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Pittsburgh Penguins 5, New York Islanders 0: Isles fall flat in slow reverse toward playoffs

The Islanders confirm your worst fears against the surging Penguins.

Where is the puck, where is our pulse.
Where is the puck, where is our pulse.
Bruce Bennett/Getty Images

The New York Islanders fell flat at home in a 5-0 loss to the Pittsburgh Penguins on Saturday afternoon, in a perfect microcosm of the different directions these two teams are heading as the playoffs loom.

True, it was the Islanders' first loss in four games, but the prior week's three-game win streak came against the Metro's bottom two teams and required extra time fortune in two of them. Against the Penguins, the execution was as poor as many fans feared.

Matt Murray made 24 saves for the shutout, which must have felt like an attendance prize as the Penguins clinched a playoff spot.

The result improved the Penguins' surge to 11-1 since losing 2-1 to the Islanders almost a month ago. It also all but assured the Islanders of no chance of gaining home-ice advantage in the first round of the playoffs. That was a longshot already, but the afternoon drubbing moved the Pens up to 98 points, five ahead of the Isles who have just five games left on a busy and challenging final-week schedule.

That includes the Lightning on Monday, followed by a road game with the Capitals on Tuesday, the Rangers on Thursday and a finale back-to-back weekend with the Sabres and Flyers, who beat the Senators on Saturday and are now just two points behind in their threat to pass the Isles in the wild card standings.

With the goaltending that has carried them through much of the season now slumping, suddenly the Isles' unconvincing even-strength play throughout the season is fully exposed.

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The Islanders were decent, at best, in the first period thanks to some power plays, but they soon (re)discovered how the Penguins are a different beast under coach Mike Sullivan. Pittsburgh outshot them 14-7 in the first period and 10-7 in the second, keeping prime Isles scoring chances and rebounds at a premium. The Penguins gummed up the works through the neutral zone and left the Islanders with ugly choices on their breakouts. Actual shot attempts were much closer than that, but scoring chances favored the Pens.

Murray, who started in favor of a concussed Marc-Andre Fleury, was good in stopping those first 16 shots, but not exactly overly challenged.

Once the Penguins got the first goal off an Islanders power play miscue, they were able to turn the screws.

That goal came at 12:41 of the first, against the run of play after a miscommunication between Jean-Francois Berube and Nick Leddy. With the Islanders on the power play and both teams changing, Berube fielded a clear up the slot, where he thought Leddy would be turning. But Leddy had looked over his other shoulder to assess where everyone else would be, so rookie Oskar Sundqvist was the first to the puck inside the Isles blueline. With Berube off his line and backing in, Sundqvist beat him cleanly from distance for a shorthanded goal.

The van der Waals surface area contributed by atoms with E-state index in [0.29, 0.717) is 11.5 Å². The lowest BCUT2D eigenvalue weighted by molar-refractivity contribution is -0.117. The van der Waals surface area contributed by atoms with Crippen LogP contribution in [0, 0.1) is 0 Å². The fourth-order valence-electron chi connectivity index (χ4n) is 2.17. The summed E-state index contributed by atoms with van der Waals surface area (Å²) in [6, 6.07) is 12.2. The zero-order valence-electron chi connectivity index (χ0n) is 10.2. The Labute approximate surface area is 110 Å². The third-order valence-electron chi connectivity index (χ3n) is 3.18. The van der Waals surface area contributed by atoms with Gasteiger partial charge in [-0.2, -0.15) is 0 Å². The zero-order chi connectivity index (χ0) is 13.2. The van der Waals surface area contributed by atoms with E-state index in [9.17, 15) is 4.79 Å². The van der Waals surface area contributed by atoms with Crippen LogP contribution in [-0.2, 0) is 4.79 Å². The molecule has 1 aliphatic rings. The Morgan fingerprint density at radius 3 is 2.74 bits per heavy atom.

The Penguins got their insurance started in the second period after Nikolay Kulemin and Kris Letang -- who throws the best tantrums this side of Kanye West -- exchanged slashes and then engaged in a pretend fight. Somehow that equated to coincidental roughing penalties plus an extra slashing only to Kulemin. On the ensuing power play, Patric Hornqvist deflected a Justin Schultz shot past Berube to make it 2-0.

Matt Cullen's goal seven minutes later made it 3-0 and was the clearest breakdown, with all three defending Isles backing in and Kyle Okposo merely sliding on his stomach in ineffective desperation. Cullen took advantage of Berube being deep in his crease to roof the shot over Berube's shoulder.

Down 3-0, a power play late in the second period was completely ineffective, and the Isles were lightly jeered off the ice by the sellout crowd as if they'd basically conceded defeat.

Indeed! Defeat was fully conceded. The third period was a lifeless, energy-conservation display. Not that one should read too much into "you could see it in their eyes" voodoo, but the MSG feed of the players coming from the locker room for the third period looked like a team that knew "we aren't taking this one, so no point getting hurt or doing the ra-ra charade."

Phil Kessel made it 4-0 with a patented Kessel wrister that almost had Berube breaking his stick on the post in anger. (He held up, because why bother.) A laughably sloppy defensive sequence saw Tom Kuhnhackl (gesundheit!) make it 5-0 with five minutes to play.

If the Isles truly "like" Berube so much that they'd consider keeping him as part of a two-goalie tandem next year, they may want to have some conversations about finding loose rebounds lying around the crease. There were lots today, mostly mercifully unpunished.


When Matt Martin delivered a stupid boarding on Schultz, Ian Cole erased the would-be power play with a crosscheck on Martin that would have been allowed in "playoff hockey" but is randomly penalized when officials decide a given game is a By The Rulebook Day.

After emerging from the box for their penalties, Cole and Martin fought immediately. Martin probably "won" the fight, though it looked like all the punches landed on Cole's visor.